Graham Hill: How do you think the church can engage in Integral Mission today?

René Padilla: There are so many ways you cannot talk about every situation as if it were the same everywhere. It all depends. In some places, people need to have their basic needs satisfied. I mean bodily needs. But often, it’s a question of helping people to organize themselves. And I think God is concerned about the wellbeing of everyone, everyone in society. Life has a lot to do with biblical teaching. Shalom means harmony with God, with one’s neighbour, God’s creation, and so on. God wants that for everyone. And, of course, in every situation, you have to find a way to help people become satisfied that their needs are being met.

Graham Hill: And you say that the first experience some people have of the gospel is a blanket or a meal or some clothing. The church needs to get better at this.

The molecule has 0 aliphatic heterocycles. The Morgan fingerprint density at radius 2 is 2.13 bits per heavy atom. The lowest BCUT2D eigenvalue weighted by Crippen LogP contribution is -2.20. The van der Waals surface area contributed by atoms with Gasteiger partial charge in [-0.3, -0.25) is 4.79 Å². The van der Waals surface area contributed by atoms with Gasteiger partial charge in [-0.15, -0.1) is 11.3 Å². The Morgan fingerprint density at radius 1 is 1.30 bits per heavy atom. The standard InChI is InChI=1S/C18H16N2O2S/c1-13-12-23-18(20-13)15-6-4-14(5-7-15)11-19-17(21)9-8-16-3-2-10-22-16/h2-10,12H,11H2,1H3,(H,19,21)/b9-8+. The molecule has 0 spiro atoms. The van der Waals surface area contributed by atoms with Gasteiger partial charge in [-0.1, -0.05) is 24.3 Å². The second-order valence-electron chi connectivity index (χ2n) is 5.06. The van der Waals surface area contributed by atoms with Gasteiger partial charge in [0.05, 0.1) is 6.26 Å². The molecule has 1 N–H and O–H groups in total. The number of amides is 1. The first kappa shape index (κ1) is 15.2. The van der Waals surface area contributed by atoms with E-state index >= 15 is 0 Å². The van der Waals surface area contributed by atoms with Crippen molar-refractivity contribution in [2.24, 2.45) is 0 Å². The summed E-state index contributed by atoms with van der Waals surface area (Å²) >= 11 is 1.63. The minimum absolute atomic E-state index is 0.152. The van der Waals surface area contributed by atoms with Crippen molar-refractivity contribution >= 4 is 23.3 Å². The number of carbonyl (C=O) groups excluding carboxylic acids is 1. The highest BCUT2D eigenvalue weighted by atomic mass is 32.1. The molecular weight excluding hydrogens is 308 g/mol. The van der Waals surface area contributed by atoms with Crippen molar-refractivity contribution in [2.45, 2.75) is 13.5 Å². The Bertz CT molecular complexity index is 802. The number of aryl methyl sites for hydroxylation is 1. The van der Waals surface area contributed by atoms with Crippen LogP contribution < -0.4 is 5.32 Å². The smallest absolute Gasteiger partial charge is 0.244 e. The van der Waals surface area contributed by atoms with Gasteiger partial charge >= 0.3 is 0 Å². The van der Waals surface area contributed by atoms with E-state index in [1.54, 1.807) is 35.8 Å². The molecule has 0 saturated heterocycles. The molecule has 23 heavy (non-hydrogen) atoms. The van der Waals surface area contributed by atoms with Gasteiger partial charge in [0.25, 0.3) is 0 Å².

René Padilla: Absolutely. We try to show that Jesus Christ was concerned for the whole human being, not just the soul. He was concerned about bodily needs. The healing ministry of Jesus shows that.

Graham Hill: When you were a pastor, you discovered that many people are looking for understanding, warmth, and acceptance. How can the church be a family, a household, and a place where people feel that they’re accepted?

René Padilla:  The leadership has a lot of responsibility concerning that. Much depends on the attitude of the pastor and the family of the pastor. I was thankful that in my family, we had an open home. And so we would receive people from all kinds of situations, including impoverished people, drug addicts, educated people, rich people, and so on. And often, it was the only place where people from different strata of society met, and they learned to love one another. They learn to accept one another.